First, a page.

1. Workplaces are increasingly shifting to a Hub and Spoke approach, whereby the central office is the home for decision making and social connection and the home office or local co-working is the “spoke”. Staff are spread out through these spokes according to their location and role, allowing for greater flexibility, but the core office remains for management and culture building.
2. There is a demographic trend of employees relocating to regional areas for health and lifestyle reasons. We also face a more distributed staff with greater employment of interstate and international resources.
3. Currently, it is an employee’s market, and professional staff are more likely to be transient.
4.Staff prefer to work from home. From the surveys we have conducted in 2021, the preference when not in lockdown, is to work from home 2-3 days a week. While this is tipped to reduce once lockdowns ease, the assumption is that most companies will allow 1-2 days per week of WFH, depending on the role.
Despite a possible reduction in footprint, the role of the “new” office will still be pivotal. So what will it look like?
Central offices will no longer be a sea of workstations. Instead, they will become a focal point to collaborate, connect and build company culture. The office will be a showpiece, reflecting brand values. It will be used to attract staff, with design playing a pivotal role in supporting staff needs. Spaces within the office will be used flexibly and elements like acoustics, health, quiet spaces and shared and private resources will feature strongly.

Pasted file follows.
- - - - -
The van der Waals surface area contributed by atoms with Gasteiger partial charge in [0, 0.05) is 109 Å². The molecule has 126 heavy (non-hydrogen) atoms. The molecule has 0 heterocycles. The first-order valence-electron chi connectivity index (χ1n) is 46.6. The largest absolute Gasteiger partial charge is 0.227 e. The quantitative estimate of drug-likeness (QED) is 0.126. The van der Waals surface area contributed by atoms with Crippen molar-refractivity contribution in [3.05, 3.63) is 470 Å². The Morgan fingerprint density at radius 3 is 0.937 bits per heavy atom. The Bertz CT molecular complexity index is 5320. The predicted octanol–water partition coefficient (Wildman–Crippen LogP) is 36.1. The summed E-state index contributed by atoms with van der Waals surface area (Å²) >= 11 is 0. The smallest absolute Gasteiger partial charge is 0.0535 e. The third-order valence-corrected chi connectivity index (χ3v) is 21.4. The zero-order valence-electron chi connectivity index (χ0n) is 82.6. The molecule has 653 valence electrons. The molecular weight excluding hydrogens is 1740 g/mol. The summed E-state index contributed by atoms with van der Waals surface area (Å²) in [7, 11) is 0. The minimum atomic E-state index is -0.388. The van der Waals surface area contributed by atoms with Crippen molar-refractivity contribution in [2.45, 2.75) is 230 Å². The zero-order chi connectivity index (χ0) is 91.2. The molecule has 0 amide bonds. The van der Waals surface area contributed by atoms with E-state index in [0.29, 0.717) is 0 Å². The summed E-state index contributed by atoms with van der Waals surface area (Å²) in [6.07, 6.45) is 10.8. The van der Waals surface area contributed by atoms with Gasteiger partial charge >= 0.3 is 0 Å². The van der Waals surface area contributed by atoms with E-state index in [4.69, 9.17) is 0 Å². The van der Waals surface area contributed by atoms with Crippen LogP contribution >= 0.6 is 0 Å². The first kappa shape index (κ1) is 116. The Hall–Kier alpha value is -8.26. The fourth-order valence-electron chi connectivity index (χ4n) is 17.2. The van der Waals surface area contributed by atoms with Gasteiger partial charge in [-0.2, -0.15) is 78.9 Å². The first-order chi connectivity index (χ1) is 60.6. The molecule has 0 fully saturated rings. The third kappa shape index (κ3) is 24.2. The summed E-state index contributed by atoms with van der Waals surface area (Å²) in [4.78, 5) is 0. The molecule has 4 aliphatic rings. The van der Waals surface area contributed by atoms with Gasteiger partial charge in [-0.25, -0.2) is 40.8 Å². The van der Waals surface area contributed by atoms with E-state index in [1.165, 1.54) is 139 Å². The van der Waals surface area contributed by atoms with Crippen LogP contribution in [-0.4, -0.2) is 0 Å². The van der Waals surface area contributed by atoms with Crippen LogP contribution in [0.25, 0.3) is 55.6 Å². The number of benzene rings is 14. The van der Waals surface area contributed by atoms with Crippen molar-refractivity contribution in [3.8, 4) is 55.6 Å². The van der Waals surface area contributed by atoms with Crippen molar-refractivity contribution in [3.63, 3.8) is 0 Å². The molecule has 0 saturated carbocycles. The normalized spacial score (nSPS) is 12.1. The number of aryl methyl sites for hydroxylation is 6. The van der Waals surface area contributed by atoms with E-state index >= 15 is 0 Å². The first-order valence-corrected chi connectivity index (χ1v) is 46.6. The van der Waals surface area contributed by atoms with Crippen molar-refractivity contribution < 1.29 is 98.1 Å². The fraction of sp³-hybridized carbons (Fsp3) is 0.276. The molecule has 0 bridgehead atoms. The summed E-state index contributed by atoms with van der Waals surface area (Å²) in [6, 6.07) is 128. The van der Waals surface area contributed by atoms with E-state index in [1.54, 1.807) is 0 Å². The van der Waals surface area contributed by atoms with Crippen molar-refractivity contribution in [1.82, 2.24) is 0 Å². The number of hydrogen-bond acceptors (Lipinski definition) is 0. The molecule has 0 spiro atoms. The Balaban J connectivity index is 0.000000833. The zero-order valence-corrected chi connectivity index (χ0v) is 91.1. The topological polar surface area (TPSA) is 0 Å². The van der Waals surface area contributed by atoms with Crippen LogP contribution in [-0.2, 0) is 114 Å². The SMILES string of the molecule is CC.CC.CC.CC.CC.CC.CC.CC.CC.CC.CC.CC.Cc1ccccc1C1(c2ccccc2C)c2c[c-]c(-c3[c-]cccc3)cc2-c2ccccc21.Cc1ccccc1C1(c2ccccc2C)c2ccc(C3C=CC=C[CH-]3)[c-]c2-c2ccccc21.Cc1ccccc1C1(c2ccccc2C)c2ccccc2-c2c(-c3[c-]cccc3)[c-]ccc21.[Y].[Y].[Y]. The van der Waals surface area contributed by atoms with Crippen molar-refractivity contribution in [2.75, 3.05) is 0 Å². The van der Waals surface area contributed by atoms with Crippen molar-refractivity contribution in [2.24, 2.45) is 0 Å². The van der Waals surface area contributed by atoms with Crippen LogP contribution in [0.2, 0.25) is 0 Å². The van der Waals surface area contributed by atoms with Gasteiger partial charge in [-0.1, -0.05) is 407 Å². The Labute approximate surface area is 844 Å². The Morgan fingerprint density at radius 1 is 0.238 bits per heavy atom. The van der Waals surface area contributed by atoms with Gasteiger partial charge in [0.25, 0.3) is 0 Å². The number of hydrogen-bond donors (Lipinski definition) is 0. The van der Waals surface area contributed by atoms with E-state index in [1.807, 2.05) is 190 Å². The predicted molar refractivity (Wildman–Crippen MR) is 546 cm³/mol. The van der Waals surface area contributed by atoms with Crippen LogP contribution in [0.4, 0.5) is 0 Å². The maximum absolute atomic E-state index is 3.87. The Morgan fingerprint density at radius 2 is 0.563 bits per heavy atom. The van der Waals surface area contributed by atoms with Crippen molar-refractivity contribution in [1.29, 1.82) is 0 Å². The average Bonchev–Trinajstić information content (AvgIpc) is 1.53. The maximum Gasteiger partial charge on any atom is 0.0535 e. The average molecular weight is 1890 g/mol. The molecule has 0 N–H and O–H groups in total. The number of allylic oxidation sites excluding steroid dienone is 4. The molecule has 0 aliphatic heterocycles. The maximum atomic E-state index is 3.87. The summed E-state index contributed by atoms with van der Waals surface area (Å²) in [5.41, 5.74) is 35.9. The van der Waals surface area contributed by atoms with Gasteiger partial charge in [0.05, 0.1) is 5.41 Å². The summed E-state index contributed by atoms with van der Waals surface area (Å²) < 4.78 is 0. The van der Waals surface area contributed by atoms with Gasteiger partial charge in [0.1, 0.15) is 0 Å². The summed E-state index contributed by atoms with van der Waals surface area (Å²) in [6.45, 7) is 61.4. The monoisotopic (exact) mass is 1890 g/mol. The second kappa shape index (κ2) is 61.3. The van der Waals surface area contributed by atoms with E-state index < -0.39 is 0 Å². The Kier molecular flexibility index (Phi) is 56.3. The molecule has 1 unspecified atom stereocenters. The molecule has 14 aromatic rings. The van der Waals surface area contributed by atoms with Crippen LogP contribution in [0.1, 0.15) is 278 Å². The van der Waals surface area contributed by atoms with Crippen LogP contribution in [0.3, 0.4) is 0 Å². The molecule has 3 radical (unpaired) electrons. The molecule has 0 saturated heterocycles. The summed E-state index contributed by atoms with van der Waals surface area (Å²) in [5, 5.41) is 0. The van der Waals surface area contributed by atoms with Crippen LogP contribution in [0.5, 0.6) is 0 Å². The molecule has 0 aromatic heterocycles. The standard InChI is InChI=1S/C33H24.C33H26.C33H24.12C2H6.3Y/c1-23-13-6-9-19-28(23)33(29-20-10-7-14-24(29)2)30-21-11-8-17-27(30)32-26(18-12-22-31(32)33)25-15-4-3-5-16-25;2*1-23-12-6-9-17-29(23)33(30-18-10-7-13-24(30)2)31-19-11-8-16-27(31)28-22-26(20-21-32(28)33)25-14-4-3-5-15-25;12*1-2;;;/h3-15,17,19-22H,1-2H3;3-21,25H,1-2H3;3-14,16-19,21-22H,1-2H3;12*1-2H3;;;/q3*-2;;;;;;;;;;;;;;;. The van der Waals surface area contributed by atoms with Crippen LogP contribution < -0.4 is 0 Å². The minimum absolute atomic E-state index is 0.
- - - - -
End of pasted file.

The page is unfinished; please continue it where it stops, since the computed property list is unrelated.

Health, safety and wellness, will become a key factor in how companies select buildings. Fresh air, due diligence on engineering services, touch free upgrades, end of trip facilities and safe and easy access are just some of the requirements that employees will be looking for next year and companies will be under pressure to deliver. We will likely see a flight to quality as tenants upgrade to better spaces with a smaller footprint, to retain and attract their staff.
The Need For A Plan
These types of offices will not be created overnight and planning is needed for the transition to be effective. Last year, the main concern was keeping workers safe. Next year’s return will focus on how we can live and work alongside the virus. The pandemic has resulted in significant changes to our working behaviour. Responding to these changes with a carefully planned property strategy could make the difference in how easily your company manages its return.
How BRM Can Help
Our experience in workplace strategy, property advice and design has allowed us to help companies navigate through important leasing decisions throughout the pandemic. BRM’s team of experts can help you answer some of the key questions right now:
We work together with you to find the best property solution through running staff focus groups, creating and delivering your property strategy and providing expert design that reflects the direction of your workplace.
Reach out to us to discuss your situation